Blizzard Watch: 4 Ways You Won't Be Traveling in the Northeast

Jan 26, 2015 05:06 PM EST | Jordan Ecarma

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Planes, trains or automobiles--or none of the above?

As a serious snowstorm sweeps from northern New Jersey to southern Maine, more means of transportation are closing down as major cities such as New York and Boston slow to a crawl.

"This could be a storm the likes of which we have never seen before," New York City Mayor Bill de Blasio said at a news conference Sunday.  "Don't underestimate this storm. Prepare for the worst."

Governors in Connecticut, Massachusetts, New Jersey, New York and Rhode Island have declared states of emergency, while flight cancellations for today and Tuesday have passed 6,000, according to NBC News.

In case you haven't yet been persuaded to stay indoors, here a few ways you definitely won't be traveling until Wednesday at the earliest.

New Jersey Transit

New Jersey commuter trains will shut down starting at 8 p.m. and won't be running again until Wednesday as snow covers the state.

"You should only go out in case of an absolute emergency or necessity," said Gov. Chris Christie, as quoted by the Associated Press. "We do not need people on the roadways. It makes it much more difficult to do our jobs."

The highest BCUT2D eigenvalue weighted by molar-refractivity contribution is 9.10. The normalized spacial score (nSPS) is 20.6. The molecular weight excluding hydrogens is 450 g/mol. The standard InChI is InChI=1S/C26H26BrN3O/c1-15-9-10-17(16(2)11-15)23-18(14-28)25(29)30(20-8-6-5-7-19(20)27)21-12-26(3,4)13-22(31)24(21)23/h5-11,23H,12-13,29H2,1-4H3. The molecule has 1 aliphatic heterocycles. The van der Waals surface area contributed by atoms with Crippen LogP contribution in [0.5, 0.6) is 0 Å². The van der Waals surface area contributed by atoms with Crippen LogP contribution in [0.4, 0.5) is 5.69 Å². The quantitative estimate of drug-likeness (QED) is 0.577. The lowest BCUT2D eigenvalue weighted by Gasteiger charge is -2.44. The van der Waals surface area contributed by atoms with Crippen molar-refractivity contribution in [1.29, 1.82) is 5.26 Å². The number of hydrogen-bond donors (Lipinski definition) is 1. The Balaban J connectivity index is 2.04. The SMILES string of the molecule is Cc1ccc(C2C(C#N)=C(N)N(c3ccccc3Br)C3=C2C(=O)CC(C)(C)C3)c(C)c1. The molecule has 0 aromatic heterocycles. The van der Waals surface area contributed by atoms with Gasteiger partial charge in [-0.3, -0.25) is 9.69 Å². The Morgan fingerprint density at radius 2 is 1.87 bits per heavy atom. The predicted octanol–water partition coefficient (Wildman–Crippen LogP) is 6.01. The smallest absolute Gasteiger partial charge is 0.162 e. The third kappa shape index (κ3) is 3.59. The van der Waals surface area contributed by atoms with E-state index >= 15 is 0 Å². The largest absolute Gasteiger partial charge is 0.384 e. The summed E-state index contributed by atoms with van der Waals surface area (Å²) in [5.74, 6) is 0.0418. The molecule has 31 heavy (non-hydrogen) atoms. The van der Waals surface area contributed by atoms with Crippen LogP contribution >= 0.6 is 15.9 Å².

New York, Boston and Philadelphia Airports

Don't expect to catch a flight out of or into these major Northeast cities until the blizzard subsides. New York may get as much as 18 inches, while Boston could get 10 inches. Wind gusts in Plymouth, Mass., will come in just short of hurricane-level force at 65 mph; Boston is expected to have gusts of 60 mph and New York is forecast for 50 mph.

Metro-North and LIRR

New York subway service will be limited, and Metro-North and LIRR trains will probably be shut down at 11 p.m. tonight. City schools will be closed on Tuesday.

Car

Non-emergency vehicles have been ordered to stay off New York streets after 11 p.m. today to make room for snowplows and salt spreaders. As the blizzard drops more than 2 feet of snow through the Northeast, roads and highways will likely be impossible to navigate.

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